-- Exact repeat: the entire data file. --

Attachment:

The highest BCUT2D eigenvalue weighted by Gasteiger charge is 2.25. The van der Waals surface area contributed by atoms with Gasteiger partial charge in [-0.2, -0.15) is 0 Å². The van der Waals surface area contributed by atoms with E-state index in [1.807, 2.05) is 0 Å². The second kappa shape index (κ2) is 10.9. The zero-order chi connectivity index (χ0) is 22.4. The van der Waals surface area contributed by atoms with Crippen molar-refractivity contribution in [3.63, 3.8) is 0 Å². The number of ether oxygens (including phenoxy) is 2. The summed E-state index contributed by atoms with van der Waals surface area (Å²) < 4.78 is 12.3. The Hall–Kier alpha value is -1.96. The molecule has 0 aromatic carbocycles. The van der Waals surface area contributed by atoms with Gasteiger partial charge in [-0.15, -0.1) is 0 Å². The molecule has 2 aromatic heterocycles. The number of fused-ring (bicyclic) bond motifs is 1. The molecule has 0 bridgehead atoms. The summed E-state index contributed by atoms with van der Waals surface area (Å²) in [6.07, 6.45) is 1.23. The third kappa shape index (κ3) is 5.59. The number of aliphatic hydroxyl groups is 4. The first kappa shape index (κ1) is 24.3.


The highest BCUT2D eigenvalue weighted by Gasteiger charge is 2.25. The van der Waals surface area contributed by atoms with Gasteiger partial charge in [-0.2, -0.15) is 0 Å². The van der Waals surface area contributed by atoms with E-state index in [1.807, 2.05) is 0 Å². The second kappa shape index (κ2) is 10.9. The zero-order chi connectivity index (χ0) is 22.4. The van der Waals surface area contributed by atoms with Crippen molar-refractivity contribution in [3.63, 3.8) is 0 Å². The number of ether oxygens (including phenoxy) is 2. The summed E-state index contributed by atoms with van der Waals surface area (Å²) < 4.78 is 12.3. The Hall–Kier alpha value is -1.96. The molecule has 0 aromatic carbocycles. The van der Waals surface area contributed by atoms with Gasteiger partial charge in [-0.15, -0.1) is 0 Å². The molecule has 2 aromatic heterocycles. The number of fused-ring (bicyclic) bond motifs is 1. The molecule has 0 bridgehead atoms. The summed E-state index contributed by atoms with van der Waals surface area (Å²) in [6.07, 6.45) is 1.23. The third kappa shape index (κ3) is 5.59. The number of aliphatic hydroxyl groups is 4. The first kappa shape index (κ1) is 24.3.